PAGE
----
A streaming site has streaming rights to an anime and then a different company picks up the title for DVD/Bluray viewing.


Does the second company have to re-subtitle the show even though that work has been done already by the streaming company?

Because I assume the subtitles belong to the company who made them - Do companies sell them on maybe?

  • 5
    Hmm, I'd expect it to be handled similarly to how books are handled. You either translate it yourself and pay a fee to the owner of the original, or you resell an already translated version and pay a fee to both the original owner, and the original translator. Maybe...
    – Nolonar
    Apr 14, 2015 at 15:56

1 Answer 1


Some of it may depend on the region/country which the original translation was created and where the second company's region is. In the U.S., translations are derivative works, which are copyrighted separately themselves but cannot be produced without the consent of the original work's copyright holder.

And because the reason for doing the translation and distribution (be it streaming or physical media) is to localize for a region's consumers, there's usually no reason to need a new translation but it ultimately depends on the original copyright holder. Sometimes, simulcast streams have translations that were done under a heavier time constraint, even if the scripts are shared to the translators before the original airing of episodes. There's less supervision in some of these cases and the original copyright holder (e.g. the Japanese Studio) may not have the same control they'll have if they work directly with an editor or a script director for the licensor (e.g. the streaming company or distributor). At the same time, the original license holder may ask that another translation be used instead of the licensor creating their own new translation, though I'm not sure how often that ends up happening.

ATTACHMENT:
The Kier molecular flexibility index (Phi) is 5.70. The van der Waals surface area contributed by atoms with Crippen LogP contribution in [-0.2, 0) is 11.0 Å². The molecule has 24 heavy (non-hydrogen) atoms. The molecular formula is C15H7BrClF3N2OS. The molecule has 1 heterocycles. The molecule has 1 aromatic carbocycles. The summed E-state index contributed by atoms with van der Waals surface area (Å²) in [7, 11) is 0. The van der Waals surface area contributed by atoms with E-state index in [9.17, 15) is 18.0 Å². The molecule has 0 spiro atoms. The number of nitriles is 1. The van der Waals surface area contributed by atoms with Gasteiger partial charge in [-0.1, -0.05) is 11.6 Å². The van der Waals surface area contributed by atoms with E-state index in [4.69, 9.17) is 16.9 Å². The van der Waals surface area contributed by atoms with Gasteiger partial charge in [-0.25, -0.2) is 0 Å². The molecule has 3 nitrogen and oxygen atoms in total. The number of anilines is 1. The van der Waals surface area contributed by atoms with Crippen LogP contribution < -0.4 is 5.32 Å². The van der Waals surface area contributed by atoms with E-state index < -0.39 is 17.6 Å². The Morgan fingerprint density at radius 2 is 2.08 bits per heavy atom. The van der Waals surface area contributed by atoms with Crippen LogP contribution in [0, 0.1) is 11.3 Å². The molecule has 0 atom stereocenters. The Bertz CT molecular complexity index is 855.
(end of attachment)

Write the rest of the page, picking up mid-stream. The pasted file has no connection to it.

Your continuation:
I don't have any numbers or citations to give you an idea of how many streamed translations end up being re-used by other distributors, but they would either pay a licensing fee to the translation's copyright holder (be it the streaming company or a translation service), or they could just buy it. The original copyright holder, though, would most definitely have some say about this when the license to distribute is hashed out. If the original copyright holder is OK with reusing another translation, then that's probably what usually ends up happening. Otherwise, the studio may demand a new translation with more direct input.

Note that translations, even on physical media getting reused isn't uncommon, especially with distributors for different regions but the same language (U.K., U.S., Australia, etc). Also note that some studios get new translations made for the same property on newer releases (e.g. ADV's Neon Genesis Evangelion's perfect collection vs platinum collection).

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